PEDOT electrografting shows promise for interfacing biomedical devices with nerve tissue

March 6, 2017

The conductive polymer PEDOT—poly(3,4-ethylene dioxythiophene)—offers the potential to serve an interface between electronic biomedical devices and nerve tissue. Unfortunately, the low mechanical stability and relatively limited adhesion of conjugated polymers like PEDOT to solid substrates can limit the lifetime and performance of devices employing them, and mechanical failure might also leave behind undesirable residue in the tissue.

Now, however, a research team led by the University of Delaware’s David Martin has reported the development of an electrografting approach to significantly enhance PEDOT adhesion on solid substrates. The breakthrough is documented in a paper published in Science Advances on March 3.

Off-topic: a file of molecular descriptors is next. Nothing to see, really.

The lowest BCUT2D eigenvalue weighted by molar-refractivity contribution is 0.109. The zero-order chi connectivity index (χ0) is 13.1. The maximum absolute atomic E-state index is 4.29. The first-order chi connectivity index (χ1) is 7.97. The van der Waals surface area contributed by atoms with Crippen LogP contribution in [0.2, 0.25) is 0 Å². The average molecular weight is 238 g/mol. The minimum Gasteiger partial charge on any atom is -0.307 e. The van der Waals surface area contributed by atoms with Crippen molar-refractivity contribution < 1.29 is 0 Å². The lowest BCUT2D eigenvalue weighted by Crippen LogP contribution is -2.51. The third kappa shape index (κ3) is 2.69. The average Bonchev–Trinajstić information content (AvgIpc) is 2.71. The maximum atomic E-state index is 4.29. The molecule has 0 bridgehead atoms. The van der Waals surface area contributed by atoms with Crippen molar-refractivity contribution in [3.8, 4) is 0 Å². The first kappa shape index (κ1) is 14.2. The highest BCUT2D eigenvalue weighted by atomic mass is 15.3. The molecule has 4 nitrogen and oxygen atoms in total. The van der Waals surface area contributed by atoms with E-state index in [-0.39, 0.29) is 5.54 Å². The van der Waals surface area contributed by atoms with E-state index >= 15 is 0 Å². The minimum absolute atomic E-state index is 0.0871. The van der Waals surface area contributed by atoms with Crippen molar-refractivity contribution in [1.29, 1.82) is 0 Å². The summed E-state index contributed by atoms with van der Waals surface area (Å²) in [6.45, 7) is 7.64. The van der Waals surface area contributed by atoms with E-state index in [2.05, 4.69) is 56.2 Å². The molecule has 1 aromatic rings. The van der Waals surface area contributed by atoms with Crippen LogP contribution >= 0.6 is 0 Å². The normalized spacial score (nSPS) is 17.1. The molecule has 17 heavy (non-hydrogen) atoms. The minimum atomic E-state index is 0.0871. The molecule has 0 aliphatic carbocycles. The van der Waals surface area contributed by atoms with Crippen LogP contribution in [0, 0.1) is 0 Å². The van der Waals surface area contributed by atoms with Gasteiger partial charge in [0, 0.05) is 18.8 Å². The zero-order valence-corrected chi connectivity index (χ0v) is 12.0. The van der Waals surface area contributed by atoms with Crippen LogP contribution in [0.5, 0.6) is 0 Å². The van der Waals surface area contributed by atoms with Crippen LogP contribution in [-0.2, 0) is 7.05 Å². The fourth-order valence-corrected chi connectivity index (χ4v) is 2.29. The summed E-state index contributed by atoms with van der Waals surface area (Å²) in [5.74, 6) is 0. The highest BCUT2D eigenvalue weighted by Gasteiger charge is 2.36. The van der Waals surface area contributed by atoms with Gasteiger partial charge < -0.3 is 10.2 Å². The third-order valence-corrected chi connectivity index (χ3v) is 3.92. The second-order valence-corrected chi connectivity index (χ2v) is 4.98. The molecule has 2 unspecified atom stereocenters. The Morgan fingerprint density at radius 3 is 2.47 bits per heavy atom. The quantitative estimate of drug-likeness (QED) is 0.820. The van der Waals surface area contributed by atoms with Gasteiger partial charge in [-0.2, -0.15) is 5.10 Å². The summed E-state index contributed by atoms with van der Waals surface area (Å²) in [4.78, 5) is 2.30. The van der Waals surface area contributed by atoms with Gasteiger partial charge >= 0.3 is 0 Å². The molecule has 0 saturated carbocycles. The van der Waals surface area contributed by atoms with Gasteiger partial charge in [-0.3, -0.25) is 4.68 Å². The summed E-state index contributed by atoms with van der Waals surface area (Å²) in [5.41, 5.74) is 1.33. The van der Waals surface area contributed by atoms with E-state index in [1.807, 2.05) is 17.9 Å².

Martin, the Karl W. and Renate Böer Professor of Materials Science and Engineering, explained that the term electrografting describes a process in which organic molecules are electrochemically oxidized, followed by the formation of metal-organic bonds at the substrate-polymer interface.

Compared with other methods, surface modification through electro-grafting takes just minutes. The actual chemistry usually takes multiple steps, but Martin and his team have developed a simple, two-step approach for creating PEDOT films that strongly bond with metal and metal-oxide substrates, yet remain electrically active.

A variety of materials can be used as the conducting substrate, including gold, platinum, glassy carbon, stainless steel, nickel, silicon, and metal oxides.

“Our results suggest that this is an effective means to selectively modify microelectrodes with highly adherent and highly conductive polymer coatings as direct neural interfaces,” Martin said, as reported at Newswise.

The technology could be used in devices that enable a range of health interventions, from seizure detection and Parkinson’s disease therapy to functional artificial limbs, cochlear implants, and smart contact lenses.

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